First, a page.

When we moved to Charlottesville, we hoped for an old house in an old neighborhood. We didn't want a fixer-upper (anyone who knows me knows what a disaster that would launch), but we wanted something with scuffs in the wood floors and a couple good creaking spots in the staircase and a grand front door with a large stained-glass window gathering the sunlight and streaming the rainbow shafts into the foyer where, in warm months, we'd welcome all our friends with glasses of wine and Miska's yummy hors d'oeuvres. We hoped for a yard with green grass, grass that had reached into that plot of soil so long and deep that it owned the place. We were simply guests. We wanted trees with kid's names from numerous decades scratched into the bark, trees with sturdy barrel-sized branches to undergird the fort we'd build for the boys.
Unfortunately, our dream outstretched our pocket book, and for some odd reason the bank wanted to hand us a loan they thought we could actually repay. We do love the house that's become home. Still, we have flashing fancies of living in something old, something old that is – with love and care and joy – made new again and again.
When I was a kid, I mocked the so-called rust belt cities. I believed them to be used up and burnt out. I was ignorant. Now those very places, like Detroit, Pittsburg and Cincinnati, fascinate me. I gobble up their stories. I'm eager for all the signs of renewal. They say that in some Detroit neighborhoods, you could buy up a block for the price of a single dwelling in a major East Coast town. My, wouldn't that be fun – the chance to grab a few friends and resuscitate an entire city block.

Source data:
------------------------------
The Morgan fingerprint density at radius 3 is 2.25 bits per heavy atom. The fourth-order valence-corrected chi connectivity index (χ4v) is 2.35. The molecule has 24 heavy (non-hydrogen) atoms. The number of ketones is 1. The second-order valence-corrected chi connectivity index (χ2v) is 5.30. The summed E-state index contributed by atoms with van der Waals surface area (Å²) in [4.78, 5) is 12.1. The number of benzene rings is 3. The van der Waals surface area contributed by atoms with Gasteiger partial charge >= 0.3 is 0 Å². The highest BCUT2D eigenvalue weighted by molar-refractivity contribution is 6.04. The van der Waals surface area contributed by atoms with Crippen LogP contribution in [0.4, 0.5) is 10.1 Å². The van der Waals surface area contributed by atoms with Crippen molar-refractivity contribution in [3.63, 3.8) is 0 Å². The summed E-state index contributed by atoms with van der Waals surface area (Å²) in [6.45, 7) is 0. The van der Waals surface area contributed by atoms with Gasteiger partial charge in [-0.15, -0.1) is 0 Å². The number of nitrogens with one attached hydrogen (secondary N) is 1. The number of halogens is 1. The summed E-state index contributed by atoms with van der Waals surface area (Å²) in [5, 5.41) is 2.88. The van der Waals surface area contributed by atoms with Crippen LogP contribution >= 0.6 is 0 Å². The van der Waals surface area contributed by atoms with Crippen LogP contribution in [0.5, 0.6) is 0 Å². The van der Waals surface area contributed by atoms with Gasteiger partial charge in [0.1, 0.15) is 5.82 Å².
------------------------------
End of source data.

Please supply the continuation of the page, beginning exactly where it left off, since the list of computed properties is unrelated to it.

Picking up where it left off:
This instinct, to breathe new life into old and discarded things, is an expression of Easter hope. Resurrection does not announce a creation ex nihilo. Something out of nothing happened once, at the origins of our cosmos. Ever since, creation always comes from something, out of something. Jesus’ body came back to life – he wasn't granted a new one. Still evidencing the scars from his wounds, Jesus’ body, his old tissue and his old bones, were made perfectly new. This is how God breaks resurrection loose everywhere. God's New Creation, inaugurated in Jesus, takes ramshackle villages and ramshackle stories, tired words and tired souls, limp hopes and limp hearts – it takes all those things that are used up and rusted out and announces: Rise up. Live.